Substrate inhibition is commonly observed in Ping Pong and steady state ordered mechanisms in a bireactant mechanism (30). For WT MshC, no substrate inhibition was observed up to 10 mM ATP (12). In contrast, the enzyme activity decreases at concentrations of ATP above ~1.1 mM with the D251A mutant as shown in Figure 3 and the substrate inhibition constant was determined to be ~ 8.1 mM. Substrate inhibition is not observed for the D251N mutant at up to 20 mM ATP. This type of inhibition can be observed when two molecules of substrate bind to the enzyme, however, we believe that the loss of the hydrogen bonding between D251 and the 2'-hydroxyl may result in the incorrect binding of ATP at high concentrations.
The histidine to alanine mutation in the active site is equivalent to the removal of an imidazole moiety from the side chain. In principle, both the kinetic and biochemical properties that have been affected by such a mutation should at least be partially restored in the enzyme in the presence of exogenous imidazole. No significant activating or inhibitory effect of added imidazole was observed with the WT enzyme. At pH 7.8 and pH 9, no changes were observed in enzyme activity upon addition of imidazole to the H55A mutant, whereas significant increases of activity were seen at 6.75. A seven-fold increase was observed on the kcat value of H55A at 100 mM added imidazole (Figure 4), indicating that the protonated form of imidazole is the catalytically relevant species responsible for the partial rescue of enzyme activity in MshC.
The WT and mutant forms of MshC were investigated for binding of CSA by fluorescence spectrophotometry. The WT enzyme exhibits an emission peak at 340 nm (Figure 5). The normalized fluorescence intensity for W227H change 0.9 compared to WT, indicating that W227 is not the only tryptophan whose fluorescence changes with CSA binding to the WT and mutant forms of MshC. The tryptophan fluorescence of WT and mutant forms of MshC decreases with the addition of CSA (Figure 5B), with the Kd value for WT MshC determined to be 110 ± 10 nM. Significant increases in the Kd values of CSA were observed for the H55A, D251N, and D251A mutants, whereas the W227 (H or F) mutants showed decreased Kd values for CSA, following the trend observed in steady-state inhibition studies (Table 2).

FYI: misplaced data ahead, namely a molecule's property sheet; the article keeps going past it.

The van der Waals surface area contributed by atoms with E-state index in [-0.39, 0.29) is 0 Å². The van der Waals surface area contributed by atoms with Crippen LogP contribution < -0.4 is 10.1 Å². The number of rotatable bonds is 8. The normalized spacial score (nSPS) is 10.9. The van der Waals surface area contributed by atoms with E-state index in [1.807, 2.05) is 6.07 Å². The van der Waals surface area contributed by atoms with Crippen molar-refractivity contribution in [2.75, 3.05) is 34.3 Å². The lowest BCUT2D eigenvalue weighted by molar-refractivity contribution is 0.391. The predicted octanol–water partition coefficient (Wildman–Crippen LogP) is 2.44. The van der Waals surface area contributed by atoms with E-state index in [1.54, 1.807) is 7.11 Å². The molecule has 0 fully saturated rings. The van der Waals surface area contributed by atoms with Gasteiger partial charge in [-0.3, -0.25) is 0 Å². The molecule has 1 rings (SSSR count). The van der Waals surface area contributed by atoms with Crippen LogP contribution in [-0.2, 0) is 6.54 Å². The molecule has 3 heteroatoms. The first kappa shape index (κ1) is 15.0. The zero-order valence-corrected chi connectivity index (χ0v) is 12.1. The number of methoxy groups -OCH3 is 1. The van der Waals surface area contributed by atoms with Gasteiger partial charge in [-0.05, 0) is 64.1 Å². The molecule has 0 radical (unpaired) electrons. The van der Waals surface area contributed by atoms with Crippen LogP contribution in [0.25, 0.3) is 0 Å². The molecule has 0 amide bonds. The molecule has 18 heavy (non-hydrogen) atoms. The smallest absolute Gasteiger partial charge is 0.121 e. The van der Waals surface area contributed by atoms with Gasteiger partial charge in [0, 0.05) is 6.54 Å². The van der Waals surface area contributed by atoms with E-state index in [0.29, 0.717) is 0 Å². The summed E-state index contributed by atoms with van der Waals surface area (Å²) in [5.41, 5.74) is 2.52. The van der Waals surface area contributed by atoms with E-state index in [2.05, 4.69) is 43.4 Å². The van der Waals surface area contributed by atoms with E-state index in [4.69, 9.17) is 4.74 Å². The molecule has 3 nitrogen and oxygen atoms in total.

The rate of cysteine-adenylate formation in the first half reaction was determined by single turnover experiments using rapid quench flow techniques with [α-33P]-ATP in the absence of GlcN-Ins. Plots of [α-33P]-AMP formation were obtained using different concentrations of [α-33P]-ATP. In experiments using the T46V and W227F mutants, cysteine was varied. The data were fit to eq 6 to obtain rate constants for adenylate formation at each concentration of substrate used. These rate constants were plotted as a function of ATP or cysteine (Figure 6). The data were fit to eq 7 to obtain the maximum value of the adenylate formation. The maximal rates of adenylate formation for the H55A, T46V, W227F and D251A mutants are lower than that of WT by 100 - 1,400 fold (Table 3). The D251N has the lowest activity among the mutants tested. Both H55A and D251N exhibited 5-10 fold higher Kd values for ATP, while for the T46V and W227F mutants, a significantly increased Kd value for cysteine was observed.
The 1.6 Å structure of MshC in complex with CSA (28) revealed a number of active site residues that interact with CSA as shown in Figure 1. Among these residues, T46 and T83 interact with the α-amino group of the cysteine moiety of CSA, while D251 interacts with the 2'-ribose hydroxyl group of the ATP moiety. We have also selected two other highly conserved active site residues, H55 and W227, for mechanistic characterization. Histidine 55 is the first histidine residue on the HxGH signature motif, and is likely to form a hydrogen bond with the cysteinyl adenylate intermediate. In the structurally and functional related CysRS, the highly conserved tryptophan residue W205 (corresponding to W227 in MshC) was suggested to be responsible for cysteine binding and for the discrimination against serine as a substrate (15). We have constructed the T46V, H55A, T83V, D251A, D251N, W227F and W227H mutant forms of MshC. Decreased but measurable MshC activities (~ 0.1 - 15%) were observed for all mutant enzyme forms. We have examined the catalytic effects of these mutants via biochemical and kinetic approaches.